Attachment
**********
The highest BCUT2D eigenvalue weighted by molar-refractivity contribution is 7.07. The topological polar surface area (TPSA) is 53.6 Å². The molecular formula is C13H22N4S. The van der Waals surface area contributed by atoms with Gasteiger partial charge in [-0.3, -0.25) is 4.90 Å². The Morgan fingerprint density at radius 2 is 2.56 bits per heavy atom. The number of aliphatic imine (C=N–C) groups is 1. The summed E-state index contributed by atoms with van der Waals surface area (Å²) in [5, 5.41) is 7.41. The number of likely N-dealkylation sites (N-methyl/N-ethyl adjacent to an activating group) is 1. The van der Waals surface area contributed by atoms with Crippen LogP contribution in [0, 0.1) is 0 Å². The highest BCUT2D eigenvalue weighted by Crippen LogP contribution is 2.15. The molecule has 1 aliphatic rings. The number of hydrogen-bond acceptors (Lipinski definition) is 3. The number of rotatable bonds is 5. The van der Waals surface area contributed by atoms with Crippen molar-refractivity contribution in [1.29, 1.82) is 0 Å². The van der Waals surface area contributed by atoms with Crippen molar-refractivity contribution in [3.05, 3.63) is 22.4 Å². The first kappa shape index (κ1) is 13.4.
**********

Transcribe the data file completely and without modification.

The highest BCUT2D eigenvalue weighted by molar-refractivity contribution is 7.07. The topological polar surface area (TPSA) is 53.6 Å². The molecular formula is C13H22N4S. The van der Waals surface area contributed by atoms with Gasteiger partial charge in [-0.3, -0.25) is 4.90 Å². The Morgan fingerprint density at radius 2 is 2.56 bits per heavy atom. The number of aliphatic imine (C=N–C) groups is 1. The summed E-state index contributed by atoms with van der Waals surface area (Å²) in [5, 5.41) is 7.41. The number of likely N-dealkylation sites (N-methyl/N-ethyl adjacent to an activating group) is 1. The van der Waals surface area contributed by atoms with Crippen LogP contribution in [0, 0.1) is 0 Å². The highest BCUT2D eigenvalue weighted by Crippen LogP contribution is 2.15. The molecule has 1 aliphatic rings. The number of hydrogen-bond acceptors (Lipinski definition) is 3. The number of rotatable bonds is 5. The van der Waals surface area contributed by atoms with Crippen molar-refractivity contribution in [1.29, 1.82) is 0 Å². The van der Waals surface area contributed by atoms with Crippen molar-refractivity contribution in [3.05, 3.63) is 22.4 Å². The first kappa shape index (κ1) is 13.4.